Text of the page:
Links to booking all events can be found at: https://www.stoddartcottage.nz/whakarongowhakaraupo
Whakarongo Whakaraupō is funded by Creative Communities.
Opening Event: Saturday 3 June, 4-6pm (all welcome)
May Exhibition and Artist-in-Residence
5-28 May 2023
In May, Stoddart Cottage presents the exhibition of Diamond Harbour artist, A. E. Gibson, and welcomes its first 2023 artist-in-residence, Delaney Davidson, who joins us for the months of May from Lyttelton.
In Carried Home (Narratives of Place), A. E. Gibson explores the narrative of family history and how nostalgia can play into how we reconnect. “Nostalgia can be a coping mechanism, rather than focus on what may have led our ancestors to leave,” says Gibson. “We use obvious notions of culture as a way to identify.” In her exhibition, she her Scottish heritage through nostalgic patterns and the concept of place.
A.E. Gibson is an artist living on Horomaka/Banks Peninsula. Gibson’s work is abstract in nature and focused on the land, using historical research as a starting point. Gibson works in watercolour and acrylic, featuring detailed patterns. This current series sees Gibson using metallics.
Following the success of the first year of its artist-in-residence programme in 2022, the Stoddart Cottage-Purau residency is hosting two residents in 2023: Delaney Davidson this month, and Louise Menzies in September. The residency is run by Stoddart Cottage Gallery in partnership with the artist-owner of Karearea Cottage in Purau where the artists will be based. This year the residency programme is generously supported by Christchurch City Council and is part of Toi Ōtautahi’s Year of the Arts.
While better known for his award winning music, Lyttelton Ōhinehou artist Delaney Davidson has a background in visual arts. Working in oils, printmaking and design, he has exhibited his work in solo shows in Melbourne, Switzerland and New Zealand. As an artist-in-residence at Massey University last year, Delaney presented two exhibitions and a nationwide campaign in collaboration with Tame Iti. He also reconnected with his love of landscape painting, which he plans to explore further over his Stoddart Cottage-Purau residency.
Delaney will be sharing some of the work he produces at a free event at Stoddart Cottage on Sunday 28 May at 2pm. Further details and how to book can be found at: https://www.stoddartcottage.nz/events
Opening Event: Saturday 6 May, 3-5pm (all welcome)
8-30 April 2023
Substratum references the foundations on which everything is formed and depends; both the physical Earth itself, and ways of thinking about and seeing the world. In Stoddart Cottage’s April exhibition, Moana Lee and Giselle Weir focus on weeds and insects, historically undervalued and sometimes reviled members of our ecosystems. Lee’s anthotypes made from plant extracts, and Weir’s work using watercolour, gouache and embroidery, expose the layers of interconnectivity that can exist in unexpected places.
Insects are all around us in our day to day lives sharing the Earth with us, their lives existing parallel to ours. Often regarded negatively despite being vital members of ecosystems and crucial to our existence, to bring them to the forefront of works in a gallery space aims to encourage viewers to consider them in new ways; to contemplate life through the lens of a non-human experience, and give thought to the delicately interconnected web of lives that form the whole.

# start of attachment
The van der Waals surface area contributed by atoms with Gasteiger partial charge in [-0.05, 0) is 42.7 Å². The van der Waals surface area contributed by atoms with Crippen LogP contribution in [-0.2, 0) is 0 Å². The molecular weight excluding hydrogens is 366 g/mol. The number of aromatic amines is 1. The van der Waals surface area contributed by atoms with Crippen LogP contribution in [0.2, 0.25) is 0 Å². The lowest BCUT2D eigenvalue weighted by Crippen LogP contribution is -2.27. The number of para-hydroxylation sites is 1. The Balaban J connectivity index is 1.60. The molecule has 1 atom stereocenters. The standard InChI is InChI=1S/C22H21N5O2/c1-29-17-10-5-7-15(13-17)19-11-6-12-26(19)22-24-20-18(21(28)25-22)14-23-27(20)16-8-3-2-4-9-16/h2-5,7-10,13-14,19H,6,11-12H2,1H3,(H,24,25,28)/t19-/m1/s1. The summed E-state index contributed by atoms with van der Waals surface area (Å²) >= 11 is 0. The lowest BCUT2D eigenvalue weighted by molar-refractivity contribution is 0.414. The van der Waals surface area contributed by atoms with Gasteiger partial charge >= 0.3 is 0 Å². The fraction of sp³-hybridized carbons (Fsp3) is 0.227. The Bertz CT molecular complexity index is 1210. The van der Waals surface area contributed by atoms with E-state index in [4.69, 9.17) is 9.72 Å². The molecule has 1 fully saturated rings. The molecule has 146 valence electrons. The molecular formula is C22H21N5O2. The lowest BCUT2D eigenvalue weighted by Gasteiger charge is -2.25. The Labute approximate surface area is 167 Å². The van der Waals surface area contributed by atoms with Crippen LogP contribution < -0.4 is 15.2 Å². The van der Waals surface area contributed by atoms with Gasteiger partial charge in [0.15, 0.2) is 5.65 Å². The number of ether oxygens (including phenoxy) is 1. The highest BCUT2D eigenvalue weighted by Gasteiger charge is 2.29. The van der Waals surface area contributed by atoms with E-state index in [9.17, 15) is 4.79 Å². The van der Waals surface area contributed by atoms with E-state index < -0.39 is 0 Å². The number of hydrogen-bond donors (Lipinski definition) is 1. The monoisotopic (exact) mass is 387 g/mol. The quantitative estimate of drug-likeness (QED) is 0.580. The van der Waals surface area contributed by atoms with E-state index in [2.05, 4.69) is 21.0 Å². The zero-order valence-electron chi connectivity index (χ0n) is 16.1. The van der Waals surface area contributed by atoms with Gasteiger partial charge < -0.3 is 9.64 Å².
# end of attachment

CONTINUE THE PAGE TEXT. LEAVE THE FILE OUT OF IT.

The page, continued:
Most insects will undergo multiple physical transformations. In Weir’s work they represent growth and the inevitability of change, relating to the many different versions of ourselves we also transform into throughout our lives. Their generally short lifespans are also a reminder of the passing of time and the fleeting, transient nature of life. To consider this prompts thoughts about the value of each moment, the value of each life, survival and the act of living, and whether we are giving enough thought to the other forms of life that we share our space with.
Giselle Weir is an artist living and working in Ōtautahi. Her work tends to feature the environment and living things, with a keen interest in the way things interact together and the systems that exist in nature and human made worlds. Weir enjoys analysing the places where things come together and the ways they cross over. She has a tendency for fine, detailed work, primarily using watercolour on paper but is also known to bring in other materials and experiment in her making.
A puzzle which fits into Moana Lee’s MFA research, substratum concerns the oxygen production and carbon sequestration equation. The lack of forest within Aotearoa necessary for those processes is her focus, particularly the positive changes made at Hinewai reserve. It was here in the late eighties, that Dr Hugh Wilson secured 1500 hectares of gorse infested hill country and consciously stood back allowing nature to take control of reforestation. Native seeds came out of dormancy and thrived beneath the gorse nurse canopy, eventually outgrowing, overshadowing and transforming that nursery into mulch.
The gorse introduced to Aotearoa as a hedgerow plant used to divide deforested pastural farmland, then ran wild and conquered it, has now turned full circle. It has transformed from an exotic invasive weed into the catalyst for reforestation.
Moana Lee utilises natural processes such as light sensitive plant juices to capture images of weeds in the form of anthotypes. She develops film with homemade nontoxic caffenol, in this project utilising water gathered from Hinewai streams. The work is framed using reclaimed pine furniture selvages from a roadside. These methods all amplify the marriage of meaning with materiality within the work.